Scott Ogden (19) of Great Britain and VisionTrack Racing Team during qualifying of Grande Premio Tissot de Portugal at Autodromo do Algarve on April 23, 2022 in Lagoa, Algarve, Portugal - Jose Breton/Pics Action/NurPhoto via Getty Images

The FIM and MotoGP’s promoter, Dorna Sports, responded to the tragedy seen in 2021 and the spotlight thrown on the age (and conduct) of the participants in Grand Prix by raising the minimum requirement from 16 to 18 for 2023 and to 14 for the ‘Road to MotoGP’ schemes such as the British Talent Cup, JuniorGP and the Red Bull MotoGP Rookies Cup.

Moto3 will fixate motorsport fans for better or for worse but there is little doubting the utter commitment of the racers. “There are points where it is quite scary, when a rider nearly knocks you off going down the straight, but it’s normally not that bad,” Ogden tells us, matter-of-factly.

“On the bike I’m totally aware of everything that’s happening, and that’s quite funny because away from the track I’m one of the clumsiest people,” he smiles. “On the bike you cannot be like that. Again, it’s tough to explain but if you grow up riding, almost on a daily basis, then it becomes so natural.”

Ogden knows his first home Grand Prix will be blurry milestone. VisionTrack’s Hondas, under the stewardship of former GP runner and now nuanced BT Sport presenter Michael Laverty, have become a mainstay in a division that offers some of the most entertaining but anxious action of any MotoGP fixture but John McPhee, Josh Whatley, Sam Lowes, Jake Dixon and wildcard BSB rider Rory Skinner are other local hopes in both Moto3 and Moto2 that will be roaming Silverstone’s limits.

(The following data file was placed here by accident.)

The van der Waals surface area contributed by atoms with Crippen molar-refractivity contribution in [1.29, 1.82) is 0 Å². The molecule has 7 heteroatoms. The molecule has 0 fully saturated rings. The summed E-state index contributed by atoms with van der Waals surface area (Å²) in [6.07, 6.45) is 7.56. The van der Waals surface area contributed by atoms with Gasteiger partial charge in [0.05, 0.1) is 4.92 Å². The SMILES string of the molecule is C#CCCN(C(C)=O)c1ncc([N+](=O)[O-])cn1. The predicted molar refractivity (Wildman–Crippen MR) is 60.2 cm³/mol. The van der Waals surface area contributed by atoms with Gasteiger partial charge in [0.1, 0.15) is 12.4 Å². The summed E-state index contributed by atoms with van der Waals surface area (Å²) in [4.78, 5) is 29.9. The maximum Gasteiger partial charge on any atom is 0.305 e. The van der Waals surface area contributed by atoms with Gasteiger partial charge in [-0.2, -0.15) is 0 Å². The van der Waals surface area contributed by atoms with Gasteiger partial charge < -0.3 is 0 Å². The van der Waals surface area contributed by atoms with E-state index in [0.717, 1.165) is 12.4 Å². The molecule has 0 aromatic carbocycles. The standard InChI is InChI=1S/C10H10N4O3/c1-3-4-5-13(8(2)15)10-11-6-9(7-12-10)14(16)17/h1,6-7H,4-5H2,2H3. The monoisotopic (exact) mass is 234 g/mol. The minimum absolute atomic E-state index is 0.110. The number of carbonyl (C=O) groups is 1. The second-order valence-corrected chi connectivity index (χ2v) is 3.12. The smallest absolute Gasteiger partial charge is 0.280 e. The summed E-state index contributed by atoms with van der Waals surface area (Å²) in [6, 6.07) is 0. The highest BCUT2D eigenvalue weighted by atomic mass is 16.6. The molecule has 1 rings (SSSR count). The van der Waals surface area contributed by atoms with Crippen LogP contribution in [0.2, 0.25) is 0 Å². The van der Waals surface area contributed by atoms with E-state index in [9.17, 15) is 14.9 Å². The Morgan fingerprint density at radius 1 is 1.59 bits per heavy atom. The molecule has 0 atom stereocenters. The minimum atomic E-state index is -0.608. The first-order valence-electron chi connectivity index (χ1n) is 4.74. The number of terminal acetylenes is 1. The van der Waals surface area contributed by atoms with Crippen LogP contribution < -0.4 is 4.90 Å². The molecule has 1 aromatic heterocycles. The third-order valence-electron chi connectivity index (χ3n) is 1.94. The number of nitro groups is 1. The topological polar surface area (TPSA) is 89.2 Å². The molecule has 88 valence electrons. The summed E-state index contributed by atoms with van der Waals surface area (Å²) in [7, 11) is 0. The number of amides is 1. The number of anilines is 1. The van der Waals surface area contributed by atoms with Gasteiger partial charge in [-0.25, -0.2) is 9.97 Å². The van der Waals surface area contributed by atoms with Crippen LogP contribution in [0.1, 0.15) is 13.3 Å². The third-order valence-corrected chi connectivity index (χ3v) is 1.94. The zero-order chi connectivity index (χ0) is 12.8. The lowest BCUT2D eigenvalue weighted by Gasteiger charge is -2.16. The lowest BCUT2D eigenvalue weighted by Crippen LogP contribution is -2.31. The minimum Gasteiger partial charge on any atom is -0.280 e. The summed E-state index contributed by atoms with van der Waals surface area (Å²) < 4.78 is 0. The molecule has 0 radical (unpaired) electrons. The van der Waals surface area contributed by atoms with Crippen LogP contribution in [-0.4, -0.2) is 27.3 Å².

Danny Kent was the last UK rider to win at Silverstone in 2015. That feat is too much to ask of Ogden even if the Moto3 tombola of fate might roll his way. “It’s one track where I hope everything goes to plan. A podium there…wow,” he says.

“It will be hectic because everyone will be hyped about the new team but I’ve ridden decently there in the past and a lot of the new guys in Moto3 won’t know the track that well. It will be a nice moment for all of us. As a young British guy, you need to keep working and progressing. I want a lot more.”